CHENGDU, China — Just as with food safety trends in the United States, one antidote to the growing incidence of serious contamination events in China is to raise more food without farm chemicals using organic production practices. On Tuesday this week I visited the Anlong Organic Farm about 40 miles west of Chengdu, in Sichuan Province, and one of China’s growing number of organic farms.
The farm is six years old, and owned and managed by nine families, several of whom migrated to this region of southwest China in the early 1960s. They collaborate to produce a wide assortment of green vegetables at this time of year, and later a number of varieties of fruit, few of which I recognized.
My party, which included Carl Ganter, the director of Circle of Blue, and Peter Marsters of the China Environment Forum at the Woodrow Wilson Center, watched six people harvest woshen, a leafy green with a thick stalk, that was neatly stacked like logs in the bed of a three-wheel motorized cart. They stood in a field no larger than the average American front lawn, patiently holding the heavy green in one hand and removing thick leaves from the stalk with a knife in the other. They finish by slicing the ragged leafy end to create a straight and neat cut.
The carefully choreographed harvest, five workers slicing woshen while a sixth hoisted full baskets and walked them out to the waiting cart, was a clear contrast to what’s occurring in China’s industrialized food sector. This month, Chinese authorities arrested two farmers in northern Gansu Province in the nation’s northwest region for deliberately poisoning milk with nitrite. The police, who closed two dairies, have not publicly disclosed a motive for the farmers’ crime, which killed three children and hospitalized 36 people.
Food safety scandals have become a regular part of the national news here since 2008 when six children died and 300,000 people were injured by milk powder poisoned by melamine, a dangerous and outlawed food additive. Other contamination events include pork products that contained clenbuterol, a growth hormone, and food produced with recycled cooking oil that contained toxic contaminants.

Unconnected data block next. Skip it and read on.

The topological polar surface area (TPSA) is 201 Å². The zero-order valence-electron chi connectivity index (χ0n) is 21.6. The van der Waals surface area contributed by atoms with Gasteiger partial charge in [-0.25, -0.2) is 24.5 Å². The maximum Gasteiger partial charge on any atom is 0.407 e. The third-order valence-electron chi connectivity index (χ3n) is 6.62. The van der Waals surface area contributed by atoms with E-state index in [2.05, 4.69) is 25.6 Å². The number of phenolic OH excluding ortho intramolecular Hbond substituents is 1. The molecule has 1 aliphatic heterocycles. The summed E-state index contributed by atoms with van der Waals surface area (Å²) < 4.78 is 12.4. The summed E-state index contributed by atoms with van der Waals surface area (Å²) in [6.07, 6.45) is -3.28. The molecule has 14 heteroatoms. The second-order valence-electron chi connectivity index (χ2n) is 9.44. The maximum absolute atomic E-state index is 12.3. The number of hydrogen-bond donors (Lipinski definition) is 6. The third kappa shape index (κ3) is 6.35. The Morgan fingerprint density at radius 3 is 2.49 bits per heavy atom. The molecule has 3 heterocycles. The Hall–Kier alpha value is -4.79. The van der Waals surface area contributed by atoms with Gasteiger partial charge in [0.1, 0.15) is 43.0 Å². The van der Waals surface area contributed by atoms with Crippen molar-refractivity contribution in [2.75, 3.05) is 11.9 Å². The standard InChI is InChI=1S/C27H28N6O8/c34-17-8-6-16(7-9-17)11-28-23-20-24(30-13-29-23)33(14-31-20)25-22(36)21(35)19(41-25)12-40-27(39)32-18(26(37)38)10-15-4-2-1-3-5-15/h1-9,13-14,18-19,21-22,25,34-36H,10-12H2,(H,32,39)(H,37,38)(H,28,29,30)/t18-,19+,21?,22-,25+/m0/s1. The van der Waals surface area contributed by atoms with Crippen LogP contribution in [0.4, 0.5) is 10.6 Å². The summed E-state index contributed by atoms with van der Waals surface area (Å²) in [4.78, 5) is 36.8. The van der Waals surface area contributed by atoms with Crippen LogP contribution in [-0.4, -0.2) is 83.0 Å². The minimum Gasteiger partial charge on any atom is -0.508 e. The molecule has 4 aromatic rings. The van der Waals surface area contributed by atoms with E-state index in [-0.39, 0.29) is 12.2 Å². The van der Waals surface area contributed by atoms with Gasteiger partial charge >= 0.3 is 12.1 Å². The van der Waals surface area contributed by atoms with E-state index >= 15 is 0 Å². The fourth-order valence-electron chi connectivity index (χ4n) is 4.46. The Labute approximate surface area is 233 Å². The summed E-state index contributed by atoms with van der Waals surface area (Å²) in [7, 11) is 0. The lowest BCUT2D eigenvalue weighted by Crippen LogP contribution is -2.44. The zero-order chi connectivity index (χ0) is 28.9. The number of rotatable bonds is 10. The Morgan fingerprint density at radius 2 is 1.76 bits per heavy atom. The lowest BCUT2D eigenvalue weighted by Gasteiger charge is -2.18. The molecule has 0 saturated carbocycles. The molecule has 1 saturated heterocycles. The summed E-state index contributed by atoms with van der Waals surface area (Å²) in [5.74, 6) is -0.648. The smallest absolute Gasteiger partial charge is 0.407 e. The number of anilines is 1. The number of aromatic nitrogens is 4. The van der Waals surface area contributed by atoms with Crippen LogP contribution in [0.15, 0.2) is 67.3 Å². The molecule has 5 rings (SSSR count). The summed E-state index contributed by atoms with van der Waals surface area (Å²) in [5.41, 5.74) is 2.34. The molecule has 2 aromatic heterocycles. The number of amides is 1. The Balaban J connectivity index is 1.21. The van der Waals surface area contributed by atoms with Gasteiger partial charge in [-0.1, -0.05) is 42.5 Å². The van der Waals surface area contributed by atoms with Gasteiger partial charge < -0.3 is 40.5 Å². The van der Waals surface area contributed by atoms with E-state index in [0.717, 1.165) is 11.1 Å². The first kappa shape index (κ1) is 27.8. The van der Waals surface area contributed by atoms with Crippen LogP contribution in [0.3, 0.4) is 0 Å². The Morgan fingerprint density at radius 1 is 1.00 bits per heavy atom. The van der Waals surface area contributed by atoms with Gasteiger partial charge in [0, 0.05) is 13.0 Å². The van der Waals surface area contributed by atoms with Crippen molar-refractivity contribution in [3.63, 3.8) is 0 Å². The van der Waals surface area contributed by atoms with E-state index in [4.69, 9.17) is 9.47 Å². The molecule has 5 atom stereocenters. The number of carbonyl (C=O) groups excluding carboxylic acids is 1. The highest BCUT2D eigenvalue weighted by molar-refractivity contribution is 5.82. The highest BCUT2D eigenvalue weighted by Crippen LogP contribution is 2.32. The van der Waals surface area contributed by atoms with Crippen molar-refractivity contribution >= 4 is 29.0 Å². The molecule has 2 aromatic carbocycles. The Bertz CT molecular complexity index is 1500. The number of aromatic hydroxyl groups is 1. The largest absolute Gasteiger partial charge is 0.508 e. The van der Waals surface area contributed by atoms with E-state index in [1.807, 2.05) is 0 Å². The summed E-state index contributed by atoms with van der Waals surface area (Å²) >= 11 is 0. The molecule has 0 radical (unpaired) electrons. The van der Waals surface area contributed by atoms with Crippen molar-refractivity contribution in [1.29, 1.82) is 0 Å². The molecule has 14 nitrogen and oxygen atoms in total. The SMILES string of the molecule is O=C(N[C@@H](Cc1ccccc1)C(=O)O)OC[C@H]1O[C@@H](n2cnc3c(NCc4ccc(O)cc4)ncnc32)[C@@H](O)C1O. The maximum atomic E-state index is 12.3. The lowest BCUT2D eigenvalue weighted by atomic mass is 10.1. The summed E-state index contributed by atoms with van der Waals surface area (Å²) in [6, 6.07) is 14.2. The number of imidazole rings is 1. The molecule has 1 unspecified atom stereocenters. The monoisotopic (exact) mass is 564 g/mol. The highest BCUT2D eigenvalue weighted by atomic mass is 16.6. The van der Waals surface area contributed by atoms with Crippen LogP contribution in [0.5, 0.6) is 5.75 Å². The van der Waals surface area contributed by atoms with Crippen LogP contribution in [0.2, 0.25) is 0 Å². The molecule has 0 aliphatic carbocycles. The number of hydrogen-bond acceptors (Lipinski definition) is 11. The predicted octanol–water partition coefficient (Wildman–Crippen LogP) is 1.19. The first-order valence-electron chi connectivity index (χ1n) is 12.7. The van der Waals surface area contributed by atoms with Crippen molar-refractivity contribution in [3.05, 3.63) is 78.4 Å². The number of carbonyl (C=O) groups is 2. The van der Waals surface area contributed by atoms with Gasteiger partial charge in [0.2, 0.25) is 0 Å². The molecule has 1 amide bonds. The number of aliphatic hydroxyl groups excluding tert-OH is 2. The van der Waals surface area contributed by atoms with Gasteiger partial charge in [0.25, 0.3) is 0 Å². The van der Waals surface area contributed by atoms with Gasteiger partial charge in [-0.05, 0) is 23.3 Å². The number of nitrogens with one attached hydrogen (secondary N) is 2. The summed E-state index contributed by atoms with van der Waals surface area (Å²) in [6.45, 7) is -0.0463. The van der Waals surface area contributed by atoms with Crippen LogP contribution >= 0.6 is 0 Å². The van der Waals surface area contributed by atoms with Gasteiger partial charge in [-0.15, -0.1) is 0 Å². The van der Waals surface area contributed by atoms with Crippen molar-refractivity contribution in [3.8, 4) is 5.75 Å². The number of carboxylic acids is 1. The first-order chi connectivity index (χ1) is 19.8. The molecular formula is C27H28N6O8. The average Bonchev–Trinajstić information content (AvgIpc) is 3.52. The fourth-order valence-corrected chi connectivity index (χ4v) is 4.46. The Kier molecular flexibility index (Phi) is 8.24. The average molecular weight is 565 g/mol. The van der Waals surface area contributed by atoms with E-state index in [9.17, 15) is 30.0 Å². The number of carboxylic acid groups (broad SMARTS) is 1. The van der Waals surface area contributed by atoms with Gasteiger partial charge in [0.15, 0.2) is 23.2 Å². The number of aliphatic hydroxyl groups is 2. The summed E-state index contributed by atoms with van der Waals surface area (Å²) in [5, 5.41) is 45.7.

The agriculture sector also is among China’s major water polluters. Industrial farm practices that include ample use of growth-promoting fertilizers, weed killing herbicides, and insect-preventing organo-chlorine pesticides add to farmers’ expenses and result in runoff that pollutes the nation’s rivers and lakes.
There is no runoff from the Anlong farm. Farmers here told us the farm earns 15 cents for every stalk of woshen sold at the smaller regional markets, or twice the price for conventionally grown woshen. When they sell to the limited organic market in Chengdu, a city of 10 million residents, they earn 90 cents for each stalk. There were 1,400 woshen piled in the three-wheel cart by the time the harvest finished, a haul worth about $210.
While not wealthy, the organic farmers of Anlong told us that each family can earn as much as $1,500 a month producing and marketing chemical-free produce. In addition they operate a bed and breakfast and serve meals to the growing number of Chinese tourists who’ve heard about the enterprise and stop by to take a look.
We ate the farm’s delicious organic lunch and met Zhang Yifei, a former journalist who’s started a new NGO in Shanghai, Green Citizens, that’s considering building a local foods program. I suggested he call Patty Cantrell, a friend and colleague who recently left the Michigan Land Use Institute, where she established one of the country’s top local foods programs, to start her own consultancy, Regional Food Solutions. A little organic matchmaking 9,000 miles from home.
— Keith Schneider